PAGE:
Austin, Texas, may be the epitome of 21st-century hipster cool, but back in the 1970s, the sleepy Texas capital was also a hotbed of divergent strains of country music. Outlaw musicians like Willie Nelson and Waylon Jennings rebelled against the Nashville establishment, while Commander Cody updated traditional country and Western with the psychedelic rock of the late ’60s.
But Asleep at the Wheel went farther back, mining the Western swing of Bob Wills & His Texas Playboys while mixing jazz, rhythm and blues, and conjunto tejano into an irresistible blend. With countless Grammy Awards, Americana Music Association achievements, and Billboard chart appearances since Asleep at the Wheel formed in 1970, you’d think Ray Benson and his ever-rotating crew of skillful musicians would have packed it in by now. Not a chance, Benson tells Folio Weekly, as the band nears its 50th anniversary with a new record in tow and a slew of tour dates.
Folio Weekly: Asleep at the Wheel is back in Ponte Vedra a year after your last show. Guess that means we made a good impression on you?
Ray Benson: It’s a wonderful place and an area where we have a lot of fans. And we want to keep ’em happy.
What’s different this time around?
The new album came out a couple months ago, and we’ll do about a half-hour of Christmas songs, too, since it is December. We’ve done three Christmas albums over the last 20 years, so the band loves it. Everybody has fun with it.
Tell us more about New Routes, the first original Asleep at the Wheel album in a decade. What did you want to accomplish, especially with a name that points so firmly to the future?
Well, it’s actually pronounced “New Roots.” Most of what Asleep at the Wheel has done is play American roots music but interpreted it our own way. So the conceptual idea was, “We’re capable of doing our own thing but combining it with the old.” It took us about a year, but this band has really gelled, so we figured we needed to go into the studio while we had that energy.
You co-wrote several songs with new fiddle player Katie Shore—a responsibility you haven’t shared since the 1980s. What did you learn from the process?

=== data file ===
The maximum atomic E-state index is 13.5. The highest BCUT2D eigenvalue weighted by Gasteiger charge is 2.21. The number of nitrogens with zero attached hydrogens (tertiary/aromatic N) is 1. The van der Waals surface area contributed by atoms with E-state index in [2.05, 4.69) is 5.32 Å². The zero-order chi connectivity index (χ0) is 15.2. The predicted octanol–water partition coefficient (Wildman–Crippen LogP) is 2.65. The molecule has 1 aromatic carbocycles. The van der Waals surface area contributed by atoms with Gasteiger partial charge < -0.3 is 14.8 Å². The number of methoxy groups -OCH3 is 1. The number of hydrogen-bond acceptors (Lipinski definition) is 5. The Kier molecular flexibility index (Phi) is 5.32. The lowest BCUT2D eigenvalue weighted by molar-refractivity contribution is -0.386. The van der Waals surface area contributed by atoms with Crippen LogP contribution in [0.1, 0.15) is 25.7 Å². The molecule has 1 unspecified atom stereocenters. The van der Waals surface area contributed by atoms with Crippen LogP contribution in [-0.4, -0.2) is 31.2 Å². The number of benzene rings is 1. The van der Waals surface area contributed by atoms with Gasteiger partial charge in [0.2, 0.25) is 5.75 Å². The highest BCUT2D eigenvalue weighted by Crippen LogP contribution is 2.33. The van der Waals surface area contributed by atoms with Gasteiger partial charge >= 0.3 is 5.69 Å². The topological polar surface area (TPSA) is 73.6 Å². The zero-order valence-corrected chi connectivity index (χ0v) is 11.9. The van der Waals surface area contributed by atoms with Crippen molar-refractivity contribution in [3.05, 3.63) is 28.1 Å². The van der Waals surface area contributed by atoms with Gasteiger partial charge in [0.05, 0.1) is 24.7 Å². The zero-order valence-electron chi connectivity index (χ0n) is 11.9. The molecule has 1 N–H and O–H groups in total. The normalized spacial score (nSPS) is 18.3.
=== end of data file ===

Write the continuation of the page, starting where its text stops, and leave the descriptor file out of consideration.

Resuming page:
Well, the way we did it. In the past, I’d sit in a room with somebody and wait for the ideas to flow. Sometimes that’d work great; sometimes you’d hit a stone wall. This time, I was fooling around one night around 11 p.m. and got an idea, so I texted it to Katie on her phone. She liked it, texted me some ideas back, and we ran with it. That’s what was different—and so cool.
The album ends with “Willie Got There First,” an ode to country legend Willie Nelson and his pioneering work to make Austin a mecca of alternative country. Are you two close?
We’re just good pals—really, the best of friends. I texted him just yesterday and I’ll see him next week. I introduced him to [2018 U.S. Senate candidate] Beto O’Rourke. Willie’s still as creative and amazing at 85 years old as he was 50 years ago. I wouldn’t be here without Willie Nelson. I’d be working a job, I guess.
So even after nearly 50 years of leading the band, you still don’t consider Asleep at the Wheel a “job”?
I enjoy it too much [to consider it a job]. This music is unique. It’s American, it’s Texan, it’s appealing stylistically. It gets either your foot tapping or your eyes smiling. It can help you forget about the bad stuff and get happy, as they say about the blues. But Asleep at the Wheel encompasses the whole American experience, from Texas swing to country music to New Orleans jazz to blues. It’s all the things that America has been for the last 100 years.
Music might be the last refuge of non-partisan happiness—a world where politics don’t matter and joy is the thing. Do you see that on the ground level?
Playing music shows the goodness of people in your community. Here in Austin, there really is that feeling—we’re all in this together, so let’s make it fun for each other.
Is Austin better now than it was in the ’70s?
Change is inevitable—that’s all I can say. I liked Austin better in the ’70s for some reasons, but there are some things I like better now. The kind of person who thinks that everything is going to stay the same is delusional. You can’t go home again, as Thomas Wolfe said.
Which speaks to the ever-changing lineup of Asleep at the Wheel. Some players come and some players go, but everyone seems better for their time in the band.
Absolutely. I’m just recruiting a circus, you know? “C’mon, jump on the bus and play this music.” Bob Wills had a thousand people in his band over the years. And half my band now is 35 or younger. That helps to preserve the music and pass it on to the next generation.